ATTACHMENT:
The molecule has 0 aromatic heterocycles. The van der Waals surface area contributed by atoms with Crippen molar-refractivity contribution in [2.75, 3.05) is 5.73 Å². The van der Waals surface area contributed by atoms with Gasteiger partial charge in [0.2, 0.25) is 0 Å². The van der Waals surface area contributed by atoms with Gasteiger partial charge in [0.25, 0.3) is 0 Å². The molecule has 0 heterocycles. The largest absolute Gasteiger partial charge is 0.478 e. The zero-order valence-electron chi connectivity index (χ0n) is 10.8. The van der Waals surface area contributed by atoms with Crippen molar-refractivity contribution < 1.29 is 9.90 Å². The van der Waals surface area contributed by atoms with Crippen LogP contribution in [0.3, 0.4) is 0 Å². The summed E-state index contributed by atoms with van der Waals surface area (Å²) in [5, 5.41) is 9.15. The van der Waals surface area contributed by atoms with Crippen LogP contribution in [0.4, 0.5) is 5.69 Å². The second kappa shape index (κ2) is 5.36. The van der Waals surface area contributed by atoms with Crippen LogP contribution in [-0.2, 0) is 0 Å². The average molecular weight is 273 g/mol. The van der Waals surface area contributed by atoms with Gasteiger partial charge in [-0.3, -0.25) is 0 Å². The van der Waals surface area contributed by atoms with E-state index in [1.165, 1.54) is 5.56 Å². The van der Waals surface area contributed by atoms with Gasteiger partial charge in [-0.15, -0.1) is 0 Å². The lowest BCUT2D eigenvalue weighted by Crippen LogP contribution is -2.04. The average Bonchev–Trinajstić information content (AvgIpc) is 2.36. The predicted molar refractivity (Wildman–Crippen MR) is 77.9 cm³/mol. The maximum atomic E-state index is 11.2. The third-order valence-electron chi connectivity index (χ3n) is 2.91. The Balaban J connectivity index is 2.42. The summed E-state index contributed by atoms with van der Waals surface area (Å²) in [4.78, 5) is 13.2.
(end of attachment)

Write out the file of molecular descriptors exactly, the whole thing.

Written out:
The molecule has 0 aromatic heterocycles. The van der Waals surface area contributed by atoms with Crippen molar-refractivity contribution in [2.75, 3.05) is 5.73 Å². The van der Waals surface area contributed by atoms with Gasteiger partial charge in [0.2, 0.25) is 0 Å². The van der Waals surface area contributed by atoms with Gasteiger partial charge in [0.25, 0.3) is 0 Å². The molecule has 0 heterocycles. The largest absolute Gasteiger partial charge is 0.478 e. The zero-order valence-electron chi connectivity index (χ0n) is 10.8. The van der Waals surface area contributed by atoms with Crippen molar-refractivity contribution < 1.29 is 9.90 Å². The van der Waals surface area contributed by atoms with Crippen LogP contribution in [0.3, 0.4) is 0 Å². The summed E-state index contributed by atoms with van der Waals surface area (Å²) in [5, 5.41) is 9.15. The van der Waals surface area contributed by atoms with Crippen LogP contribution in [0.4, 0.5) is 5.69 Å². The second kappa shape index (κ2) is 5.36. The van der Waals surface area contributed by atoms with Crippen LogP contribution in [-0.2, 0) is 0 Å². The average molecular weight is 273 g/mol. The van der Waals surface area contributed by atoms with Gasteiger partial charge in [-0.3, -0.25) is 0 Å². The van der Waals surface area contributed by atoms with E-state index in [1.165, 1.54) is 5.56 Å². The van der Waals surface area contributed by atoms with Gasteiger partial charge in [-0.15, -0.1) is 0 Å². The lowest BCUT2D eigenvalue weighted by Crippen LogP contribution is -2.04. The average Bonchev–Trinajstić information content (AvgIpc) is 2.36. The predicted molar refractivity (Wildman–Crippen MR) is 77.9 cm³/mol. The maximum atomic E-state index is 11.2. The third-order valence-electron chi connectivity index (χ3n) is 2.91. The Balaban J connectivity index is 2.42. The summed E-state index contributed by atoms with van der Waals surface area (Å²) in [4.78, 5) is 13.2.